So, You Want to be a Travel Writer?

Come and learn the inside story on the world’s most coveted job on Saturday, January 12th from 10:00 AM to 1:00 PM.

Have you always wondered what it would be like to get paid for traveling? Are you currently writing about your journeys and want to know how to take it to the next level?  Ray Bartlett has over 15 years experience as a guidebook writer for top-industry publications and will give you the tools and the know-how to jump into travel writing as a career.  He will help you set writing goals, figure out what aspects of travel writing will work best for you, discuss budgets and trip-planning, and more.

Ray Bartlett, travel author and novelist, has written for top-industry publications writing guidebooks, articles, magazine pieces, and even doing radio, for names like Lonely Planet, Insight Guides, Moon Handbook, and Budget Traveler.  Many of his guidebooks are best sellers on Amazon.  He is also the author of Sunsets of Tulum, a “destination fiction” novel set in exotic Yucatan.  His new novel, The Vasemaker’s Daughter, is due out in spring 2019.

You can register online! This workshop is generously sponsored by the Library Board of Trustees.

This Year I Will … Resolutions for the New Year

On The Point with Mindy Todd this morning we discussed books that might inspire you to set a few resolutions for the New Year, or make you decide that there was no need to make a resolution. As Virginia Woolf wrote in her diary on Friday, January 2nd, 1931: “Then — well the chief resolution is the most important — not to make resolutions. Sometimes to read, sometimes not to read. To go out yes — but stay at home instead of being asked. As for clothes, I think to buy good ones.” Vicky Titcomb, of Titcomb’s Bookshop joined us for this show. The show was pre-recorded, so if you would like to share any of your favorite books on New Year’s Resolutions, please leave a comment and we will add it to the list!

Vicky’s Picks

The Gift From the Sea by Anne Morrow Lindbergh

Make Your Bed: little things that can change your life … and maybe the world by Admiral William H. McRaven

George Washington’s Rules of Civility and Decent Behavior

Forks Over Knives — the cookbook: over 300 recipes for plant-based eating all through the year by Del Sroufe

Gmorning, gnight!: little pep talks for you and me by Lin-Manuel Miranda; illustrations by Johnny Sun

Wherever You Go, There You Are: mindfulness meditation in everyday life by Jon Kabat-Zinn

Little Book of Mindfulness: 10 minutes a day to less stress, more peace by Dr. Patrizia Collard

TBC30: 6 steps to a stronger, healthier you by Michael Wood

The Yoga Deck by Olivia H. Miller

1,000 Books to Read Before You Die: a life-changing list by James Mustich

What Good Should I Do This Day?: a journal inspired by Benjamin Franklin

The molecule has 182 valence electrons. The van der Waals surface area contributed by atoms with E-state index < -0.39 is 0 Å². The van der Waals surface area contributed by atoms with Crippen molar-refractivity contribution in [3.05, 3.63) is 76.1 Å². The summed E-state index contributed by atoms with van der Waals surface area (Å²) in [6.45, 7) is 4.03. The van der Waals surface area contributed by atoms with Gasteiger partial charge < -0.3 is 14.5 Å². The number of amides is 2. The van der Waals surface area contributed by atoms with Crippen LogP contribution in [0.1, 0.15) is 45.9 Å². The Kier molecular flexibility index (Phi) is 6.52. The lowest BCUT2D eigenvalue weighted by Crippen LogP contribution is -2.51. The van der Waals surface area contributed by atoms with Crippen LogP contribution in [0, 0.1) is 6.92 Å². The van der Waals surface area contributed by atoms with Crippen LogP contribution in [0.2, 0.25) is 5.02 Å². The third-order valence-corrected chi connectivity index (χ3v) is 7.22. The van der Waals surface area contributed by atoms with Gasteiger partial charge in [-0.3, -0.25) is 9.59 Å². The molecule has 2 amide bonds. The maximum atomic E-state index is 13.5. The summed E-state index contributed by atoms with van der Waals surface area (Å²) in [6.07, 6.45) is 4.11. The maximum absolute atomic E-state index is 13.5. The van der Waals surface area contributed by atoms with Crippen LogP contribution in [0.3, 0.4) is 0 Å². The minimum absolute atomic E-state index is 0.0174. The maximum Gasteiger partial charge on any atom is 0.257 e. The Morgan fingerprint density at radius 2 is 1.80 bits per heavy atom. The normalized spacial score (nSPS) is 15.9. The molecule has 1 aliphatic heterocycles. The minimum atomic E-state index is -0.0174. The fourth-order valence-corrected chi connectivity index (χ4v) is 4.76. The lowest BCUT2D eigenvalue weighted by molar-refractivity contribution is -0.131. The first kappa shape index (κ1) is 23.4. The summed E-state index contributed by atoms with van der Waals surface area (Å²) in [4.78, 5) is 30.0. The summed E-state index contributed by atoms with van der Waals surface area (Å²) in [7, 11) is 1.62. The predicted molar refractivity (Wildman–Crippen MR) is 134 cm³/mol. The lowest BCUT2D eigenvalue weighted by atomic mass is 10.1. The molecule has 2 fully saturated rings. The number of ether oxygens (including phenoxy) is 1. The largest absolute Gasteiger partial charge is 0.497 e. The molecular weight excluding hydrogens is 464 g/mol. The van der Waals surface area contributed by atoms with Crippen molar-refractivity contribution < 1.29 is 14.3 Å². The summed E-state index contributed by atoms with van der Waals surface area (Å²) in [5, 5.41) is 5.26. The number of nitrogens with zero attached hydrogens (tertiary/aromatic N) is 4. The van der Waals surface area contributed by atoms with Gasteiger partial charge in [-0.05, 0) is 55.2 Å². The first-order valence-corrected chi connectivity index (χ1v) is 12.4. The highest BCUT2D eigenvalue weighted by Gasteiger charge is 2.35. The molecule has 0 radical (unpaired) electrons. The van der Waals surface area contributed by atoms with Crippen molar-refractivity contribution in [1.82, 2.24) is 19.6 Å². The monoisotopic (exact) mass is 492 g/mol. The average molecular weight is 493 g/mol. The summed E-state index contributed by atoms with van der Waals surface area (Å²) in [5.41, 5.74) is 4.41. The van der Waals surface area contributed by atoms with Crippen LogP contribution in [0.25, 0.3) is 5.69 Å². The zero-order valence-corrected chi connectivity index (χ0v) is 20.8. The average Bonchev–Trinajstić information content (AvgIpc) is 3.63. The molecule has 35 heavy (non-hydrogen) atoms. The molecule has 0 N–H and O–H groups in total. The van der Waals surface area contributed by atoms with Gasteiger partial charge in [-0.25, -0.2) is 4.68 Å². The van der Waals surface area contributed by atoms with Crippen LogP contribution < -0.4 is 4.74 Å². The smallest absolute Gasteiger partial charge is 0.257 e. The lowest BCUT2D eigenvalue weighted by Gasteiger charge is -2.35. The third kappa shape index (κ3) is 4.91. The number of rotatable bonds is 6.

Jill’s Picks

The Diary of Virginia Woolf, Volume Four, 1931 – 1935. Letter from Friday, January 2nd, 1931.

How to Be a Better Person by Kate Hanley

Almost Everything: Notes on Hope by Anne Lamont, particularly chapter eleven, “Food.”

Food & Life by Joël Robuchon and Dr. Nadia Volf

Letters of Wallace Stevens selected and edited by Holly Stevens. See journal entry for December 31, 1900.

The Anthologist by Nicholson Baker

The Year of Reading Dangerously: how fifty great books (and two not-so-great ones) saved my life by Andy Miller

A Calendar of Wisdom: daily thoughts to nourish the soul Written and selected from the world’s sacred texts by Leo Tolstoy

This Year I Will: how to finally change a habit, keep a resolution, or make a dream come true by M. J. Ryan

Selected Letters of Dylan Thomas, edited and with commentary by Constantine Fitzgibbon.  See the letter of 25 December 1933.

 

Listener Picks (We weren’t live, but we still have some listener suggestions!)

You Are a Bad Ass: how to stop doubting your greatness and start living an awesome life by Jen Sincero

 

BONUS!

Self-Help Dewey Numbers  To Use When In Your Public Library …

Aging and Longevity 155.6719
Anger 152.47
Anxiety 152.46
Assertiveness 158
Codependency 155.9
Empathy 152.41
Emotions 152.4
Fear 152.46
Forgiveness 155.92; 179.9
Grief 155.937
Habit Breaking 158.1
Left and Right Handedness 152.335
Meditation 158.12
Memory 153.12
Perfectionism 158.1
Rejection 158.2
Relationships 158.24
Relaxation Exercises 155.9042, 158.12
Self-Acceptance 158
Self-Esteem 158.1
Self-Help Techniques 155.264
Self-Hypnosis 154.7
Stress Management 155.9042
Time Management 158.1
Worry 158.1

Our Book Bike Has Arrived!

You may recall, back in March, we won a book bike at the Public Library Association Conference in Philadelphia. We have been patiently waiting since March for our specially made for us book bike to arrive. And now it has! You can stop by the main library and see it in person if you would like, and before you know it, we expect it will be appearing at events around town! Watch our social media for more updates! #LibrariansOnARoll

 

town. 

Curbside Service at East Branch

Starting Monday, October 15, 2018 and lasting through May 15, our intrepid staff at the East Branch will be offering curbside service!  Patrons can have their library materials delivered right to their car.

Just think, is your baby asleep in the car seat …  Do you have a dog in the car you don’t want to leave …  Is it pouring rain, sleet, snow or hail …  Or are you simply in a hurry to get all your errands done?  Now your trip to the East branch can be quick and easy.

Just park in the designated spot and use a cell phone to call from your car – or call from home beforehand and staff will deliver your materials to you.  (No roller skates involved.)  Be sure to have your library card with you, please.  Let us know what you think.